It’s often been said that money doesn’t buy happiness.

But health professionals at a conference in Brisbane say poverty can certainly mean a lower quality of life, and poorer health outcomes for the entire society.

Amy Kelly reports.


Unhealthy diets, inadequate shelter and long working hours are often a fact of life for those on low incomes.

And today experts are warning that social issues like these may also be damaging the health of our society.

Over 300 health professionals from around the country gathered in Brisbane to talk about how to improve public health.

Michael Moore, Public Health Association of Australia: “It’s about nutrition, it’s about education, it’s about housing, it’s about the full range of issues that actually wind up affecting people’s health.”

The conference focused on how social issues such as the environment, education levels, working conditions and access to health services influence public health.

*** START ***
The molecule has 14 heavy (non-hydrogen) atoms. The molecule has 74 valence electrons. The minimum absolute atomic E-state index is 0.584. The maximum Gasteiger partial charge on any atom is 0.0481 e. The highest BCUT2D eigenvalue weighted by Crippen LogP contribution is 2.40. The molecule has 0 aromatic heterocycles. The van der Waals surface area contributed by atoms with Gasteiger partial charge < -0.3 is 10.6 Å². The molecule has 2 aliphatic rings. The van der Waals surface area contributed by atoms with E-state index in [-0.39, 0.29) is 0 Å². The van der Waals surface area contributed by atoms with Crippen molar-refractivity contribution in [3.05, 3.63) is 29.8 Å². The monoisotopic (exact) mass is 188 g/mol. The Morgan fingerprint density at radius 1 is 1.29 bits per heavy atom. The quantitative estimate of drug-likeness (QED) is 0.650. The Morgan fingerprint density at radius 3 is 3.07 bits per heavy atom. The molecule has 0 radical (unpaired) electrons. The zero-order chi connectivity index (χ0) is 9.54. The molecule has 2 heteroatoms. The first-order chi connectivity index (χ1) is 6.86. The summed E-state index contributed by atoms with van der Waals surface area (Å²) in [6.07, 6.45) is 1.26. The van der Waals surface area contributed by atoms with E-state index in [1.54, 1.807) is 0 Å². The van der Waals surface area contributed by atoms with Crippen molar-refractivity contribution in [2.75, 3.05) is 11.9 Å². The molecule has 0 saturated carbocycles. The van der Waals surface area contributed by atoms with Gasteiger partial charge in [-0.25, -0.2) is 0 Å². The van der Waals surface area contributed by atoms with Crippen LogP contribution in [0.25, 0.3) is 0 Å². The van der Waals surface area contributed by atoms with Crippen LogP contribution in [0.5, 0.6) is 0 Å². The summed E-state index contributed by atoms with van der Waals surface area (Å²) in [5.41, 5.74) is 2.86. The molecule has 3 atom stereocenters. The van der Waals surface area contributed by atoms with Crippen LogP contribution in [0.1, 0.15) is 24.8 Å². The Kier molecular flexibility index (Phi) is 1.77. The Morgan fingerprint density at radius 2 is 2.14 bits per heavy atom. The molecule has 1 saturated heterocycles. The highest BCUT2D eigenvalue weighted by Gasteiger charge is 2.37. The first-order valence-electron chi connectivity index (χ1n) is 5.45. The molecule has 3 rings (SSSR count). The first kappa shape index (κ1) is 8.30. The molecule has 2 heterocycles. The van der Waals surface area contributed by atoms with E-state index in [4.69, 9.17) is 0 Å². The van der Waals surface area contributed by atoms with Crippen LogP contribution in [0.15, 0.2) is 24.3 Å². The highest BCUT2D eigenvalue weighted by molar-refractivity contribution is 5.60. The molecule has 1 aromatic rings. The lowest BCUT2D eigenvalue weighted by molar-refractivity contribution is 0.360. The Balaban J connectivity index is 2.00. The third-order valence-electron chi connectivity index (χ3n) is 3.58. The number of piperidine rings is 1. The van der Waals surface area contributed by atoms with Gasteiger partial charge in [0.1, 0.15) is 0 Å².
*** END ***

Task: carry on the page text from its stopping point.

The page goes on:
With research showing that most preventable hospitalisations occur among people on lower incomes, experts are calling for a more coordinated approach to healthcare.

Professor Geoff Gallop, COAG Reform Council: “I think it’s most important that we remember that health policy is not just about providing money for hospitals, it’s about working in the community to create healthy families and healthy individuals. Their eating habits, their exercise habits, the general environment in which they live.”

And prevention, it would seem, is better than cure.

Professor Geoff Gallop, COAG Reform Council: “I think it’s important to remind our decision-makers that yes, let’s get money into hospitals to do the right thing by people who are sick, but let’s also remember we can do a lot in the community to make sure people stay out of hospital.”

Amy Kelly, QUT News.